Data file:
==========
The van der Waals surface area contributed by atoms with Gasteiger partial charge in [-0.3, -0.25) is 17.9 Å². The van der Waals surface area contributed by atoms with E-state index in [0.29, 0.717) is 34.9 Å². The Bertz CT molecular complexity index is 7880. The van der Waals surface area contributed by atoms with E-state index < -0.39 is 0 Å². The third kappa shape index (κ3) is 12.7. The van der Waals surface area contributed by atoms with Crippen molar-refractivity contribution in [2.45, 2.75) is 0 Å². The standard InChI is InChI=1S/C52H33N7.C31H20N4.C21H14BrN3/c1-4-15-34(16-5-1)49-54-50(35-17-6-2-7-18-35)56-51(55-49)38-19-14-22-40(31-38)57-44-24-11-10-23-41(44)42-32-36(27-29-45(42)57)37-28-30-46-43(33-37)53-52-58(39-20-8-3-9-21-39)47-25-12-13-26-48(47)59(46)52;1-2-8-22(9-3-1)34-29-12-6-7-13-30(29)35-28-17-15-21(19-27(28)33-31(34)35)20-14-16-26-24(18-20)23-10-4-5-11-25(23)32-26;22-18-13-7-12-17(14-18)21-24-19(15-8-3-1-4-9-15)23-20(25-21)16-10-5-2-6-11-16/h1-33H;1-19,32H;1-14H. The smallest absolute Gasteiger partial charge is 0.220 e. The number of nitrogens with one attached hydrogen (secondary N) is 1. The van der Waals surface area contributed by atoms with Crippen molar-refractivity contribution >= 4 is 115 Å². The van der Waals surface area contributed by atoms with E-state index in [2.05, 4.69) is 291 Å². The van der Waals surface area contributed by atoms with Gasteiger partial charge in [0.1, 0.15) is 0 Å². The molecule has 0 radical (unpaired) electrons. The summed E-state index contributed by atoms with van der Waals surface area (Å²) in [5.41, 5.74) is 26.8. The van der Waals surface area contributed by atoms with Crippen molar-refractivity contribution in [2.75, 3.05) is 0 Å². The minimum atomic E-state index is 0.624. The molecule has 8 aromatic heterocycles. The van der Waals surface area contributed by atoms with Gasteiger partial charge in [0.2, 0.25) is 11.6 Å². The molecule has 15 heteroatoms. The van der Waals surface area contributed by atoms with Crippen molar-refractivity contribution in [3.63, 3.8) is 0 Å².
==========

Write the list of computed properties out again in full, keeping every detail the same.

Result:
The van der Waals surface area contributed by atoms with Gasteiger partial charge in [-0.3, -0.25) is 17.9 Å². The van der Waals surface area contributed by atoms with E-state index in [0.29, 0.717) is 34.9 Å². The Bertz CT molecular complexity index is 7880. The van der Waals surface area contributed by atoms with E-state index < -0.39 is 0 Å². The third kappa shape index (κ3) is 12.7. The van der Waals surface area contributed by atoms with Crippen molar-refractivity contribution in [2.45, 2.75) is 0 Å². The standard InChI is InChI=1S/C52H33N7.C31H20N4.C21H14BrN3/c1-4-15-34(16-5-1)49-54-50(35-17-6-2-7-18-35)56-51(55-49)38-19-14-22-40(31-38)57-44-24-11-10-23-41(44)42-32-36(27-29-45(42)57)37-28-30-46-43(33-37)53-52-58(39-20-8-3-9-21-39)47-25-12-13-26-48(47)59(46)52;1-2-8-22(9-3-1)34-29-12-6-7-13-30(29)35-28-17-15-21(19-27(28)33-31(34)35)20-14-16-26-24(18-20)23-10-4-5-11-25(23)32-26;22-18-13-7-12-17(14-18)21-24-19(15-8-3-1-4-9-15)23-20(25-21)16-10-5-2-6-11-16/h1-33H;1-19,32H;1-14H. The smallest absolute Gasteiger partial charge is 0.220 e. The number of nitrogens with one attached hydrogen (secondary N) is 1. The van der Waals surface area contributed by atoms with Crippen molar-refractivity contribution >= 4 is 115 Å². The van der Waals surface area contributed by atoms with E-state index in [2.05, 4.69) is 291 Å². The van der Waals surface area contributed by atoms with Gasteiger partial charge in [0.1, 0.15) is 0 Å². The molecule has 0 radical (unpaired) electrons. The summed E-state index contributed by atoms with van der Waals surface area (Å²) in [5.41, 5.74) is 26.8. The van der Waals surface area contributed by atoms with Crippen molar-refractivity contribution in [2.75, 3.05) is 0 Å². The minimum atomic E-state index is 0.624. The molecule has 8 aromatic heterocycles. The van der Waals surface area contributed by atoms with Gasteiger partial charge in [0.2, 0.25) is 11.6 Å². The molecule has 15 heteroatoms. The van der Waals surface area contributed by atoms with Crippen molar-refractivity contribution in [3.63, 3.8) is 0 Å².